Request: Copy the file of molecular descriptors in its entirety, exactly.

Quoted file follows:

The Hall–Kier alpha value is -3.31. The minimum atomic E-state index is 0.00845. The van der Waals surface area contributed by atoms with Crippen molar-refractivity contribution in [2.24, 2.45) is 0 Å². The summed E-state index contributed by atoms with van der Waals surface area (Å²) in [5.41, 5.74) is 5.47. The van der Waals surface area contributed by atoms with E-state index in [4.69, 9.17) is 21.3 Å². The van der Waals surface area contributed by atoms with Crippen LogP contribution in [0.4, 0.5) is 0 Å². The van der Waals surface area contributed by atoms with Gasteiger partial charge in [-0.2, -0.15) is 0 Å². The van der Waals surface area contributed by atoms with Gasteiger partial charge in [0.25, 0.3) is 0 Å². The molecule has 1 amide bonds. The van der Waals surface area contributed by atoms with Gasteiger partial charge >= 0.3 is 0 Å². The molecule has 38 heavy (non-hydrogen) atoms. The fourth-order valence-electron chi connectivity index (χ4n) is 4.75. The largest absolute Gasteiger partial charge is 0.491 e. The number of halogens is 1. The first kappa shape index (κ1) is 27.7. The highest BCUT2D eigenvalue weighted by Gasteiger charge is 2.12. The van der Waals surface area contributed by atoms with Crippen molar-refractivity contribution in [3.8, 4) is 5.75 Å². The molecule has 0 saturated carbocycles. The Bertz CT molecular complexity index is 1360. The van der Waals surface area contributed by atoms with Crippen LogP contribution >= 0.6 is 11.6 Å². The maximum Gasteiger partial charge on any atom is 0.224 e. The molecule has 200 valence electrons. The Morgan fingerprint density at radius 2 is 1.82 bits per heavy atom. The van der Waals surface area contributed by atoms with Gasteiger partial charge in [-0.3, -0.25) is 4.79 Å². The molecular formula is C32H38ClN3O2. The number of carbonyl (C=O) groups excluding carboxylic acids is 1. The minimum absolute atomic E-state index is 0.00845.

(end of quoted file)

The Hall–Kier alpha value is -3.31. The minimum atomic E-state index is 0.00845. The van der Waals surface area contributed by atoms with Crippen molar-refractivity contribution in [2.24, 2.45) is 0 Å². The summed E-state index contributed by atoms with van der Waals surface area (Å²) in [5.41, 5.74) is 5.47. The van der Waals surface area contributed by atoms with E-state index in [4.69, 9.17) is 21.3 Å². The van der Waals surface area contributed by atoms with Crippen LogP contribution in [0.4, 0.5) is 0 Å². The van der Waals surface area contributed by atoms with Gasteiger partial charge in [-0.2, -0.15) is 0 Å². The van der Waals surface area contributed by atoms with Gasteiger partial charge in [0.25, 0.3) is 0 Å². The molecule has 1 amide bonds. The van der Waals surface area contributed by atoms with Gasteiger partial charge >= 0.3 is 0 Å². The molecule has 38 heavy (non-hydrogen) atoms. The fourth-order valence-electron chi connectivity index (χ4n) is 4.75. The largest absolute Gasteiger partial charge is 0.491 e. The number of halogens is 1. The first kappa shape index (κ1) is 27.7. The highest BCUT2D eigenvalue weighted by Gasteiger charge is 2.12. The van der Waals surface area contributed by atoms with Crippen molar-refractivity contribution in [3.8, 4) is 5.75 Å². The molecule has 0 saturated carbocycles. The Bertz CT molecular complexity index is 1360. The van der Waals surface area contributed by atoms with Crippen LogP contribution >= 0.6 is 11.6 Å². The maximum Gasteiger partial charge on any atom is 0.224 e. The molecule has 200 valence electrons. The Morgan fingerprint density at radius 2 is 1.82 bits per heavy atom. The van der Waals surface area contributed by atoms with Gasteiger partial charge in [-0.3, -0.25) is 4.79 Å². The molecular formula is C32H38ClN3O2. The number of carbonyl (C=O) groups excluding carboxylic acids is 1. The minimum absolute atomic E-state index is 0.00845.